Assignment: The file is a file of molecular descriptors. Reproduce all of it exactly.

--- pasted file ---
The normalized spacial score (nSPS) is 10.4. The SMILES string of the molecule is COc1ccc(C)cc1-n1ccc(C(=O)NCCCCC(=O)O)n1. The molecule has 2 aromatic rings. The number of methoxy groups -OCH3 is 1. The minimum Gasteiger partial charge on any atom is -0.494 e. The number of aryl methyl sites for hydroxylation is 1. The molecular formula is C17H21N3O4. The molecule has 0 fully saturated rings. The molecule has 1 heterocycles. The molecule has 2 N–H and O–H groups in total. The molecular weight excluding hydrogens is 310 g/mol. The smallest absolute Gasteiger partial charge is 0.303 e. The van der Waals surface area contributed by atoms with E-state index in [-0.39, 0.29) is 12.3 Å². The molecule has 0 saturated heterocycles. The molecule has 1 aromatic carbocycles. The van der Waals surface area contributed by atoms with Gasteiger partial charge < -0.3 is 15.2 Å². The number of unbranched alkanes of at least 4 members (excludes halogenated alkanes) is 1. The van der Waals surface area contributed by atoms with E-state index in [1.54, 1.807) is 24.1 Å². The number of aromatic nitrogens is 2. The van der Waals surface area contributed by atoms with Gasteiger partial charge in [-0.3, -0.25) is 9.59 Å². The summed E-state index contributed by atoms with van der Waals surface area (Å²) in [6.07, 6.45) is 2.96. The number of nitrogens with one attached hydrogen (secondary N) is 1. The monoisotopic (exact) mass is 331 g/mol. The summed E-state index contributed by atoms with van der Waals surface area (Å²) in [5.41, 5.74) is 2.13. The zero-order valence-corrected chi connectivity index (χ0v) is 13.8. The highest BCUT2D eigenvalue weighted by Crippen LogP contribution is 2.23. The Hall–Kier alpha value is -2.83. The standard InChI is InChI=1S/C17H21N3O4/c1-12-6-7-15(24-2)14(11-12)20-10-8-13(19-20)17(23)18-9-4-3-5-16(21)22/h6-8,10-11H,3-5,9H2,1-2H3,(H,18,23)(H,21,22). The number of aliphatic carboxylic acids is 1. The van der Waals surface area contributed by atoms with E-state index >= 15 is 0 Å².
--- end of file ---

The normalized spacial score (nSPS) is 10.4. The SMILES string of the molecule is COc1ccc(C)cc1-n1ccc(C(=O)NCCCCC(=O)O)n1. The molecule has 2 aromatic rings. The number of methoxy groups -OCH3 is 1. The minimum Gasteiger partial charge on any atom is -0.494 e. The number of aryl methyl sites for hydroxylation is 1. The molecular formula is C17H21N3O4. The molecule has 0 fully saturated rings. The molecule has 1 heterocycles. The molecule has 2 N–H and O–H groups in total. The molecular weight excluding hydrogens is 310 g/mol. The smallest absolute Gasteiger partial charge is 0.303 e. The van der Waals surface area contributed by atoms with E-state index in [-0.39, 0.29) is 12.3 Å². The molecule has 0 saturated heterocycles. The molecule has 1 aromatic carbocycles. The van der Waals surface area contributed by atoms with Gasteiger partial charge < -0.3 is 15.2 Å². The number of unbranched alkanes of at least 4 members (excludes halogenated alkanes) is 1. The van der Waals surface area contributed by atoms with E-state index in [1.54, 1.807) is 24.1 Å². The number of aromatic nitrogens is 2. The van der Waals surface area contributed by atoms with Gasteiger partial charge in [-0.3, -0.25) is 9.59 Å². The summed E-state index contributed by atoms with van der Waals surface area (Å²) in [6.07, 6.45) is 2.96. The number of nitrogens with one attached hydrogen (secondary N) is 1. The monoisotopic (exact) mass is 331 g/mol. The summed E-state index contributed by atoms with van der Waals surface area (Å²) in [5.41, 5.74) is 2.13. The zero-order valence-corrected chi connectivity index (χ0v) is 13.8. The highest BCUT2D eigenvalue weighted by Crippen LogP contribution is 2.23. The Hall–Kier alpha value is -2.83. The standard InChI is InChI=1S/C17H21N3O4/c1-12-6-7-15(24-2)14(11-12)20-10-8-13(19-20)17(23)18-9-4-3-5-16(21)22/h6-8,10-11H,3-5,9H2,1-2H3,(H,18,23)(H,21,22). The number of aliphatic carboxylic acids is 1. The van der Waals surface area contributed by atoms with E-state index >= 15 is 0 Å².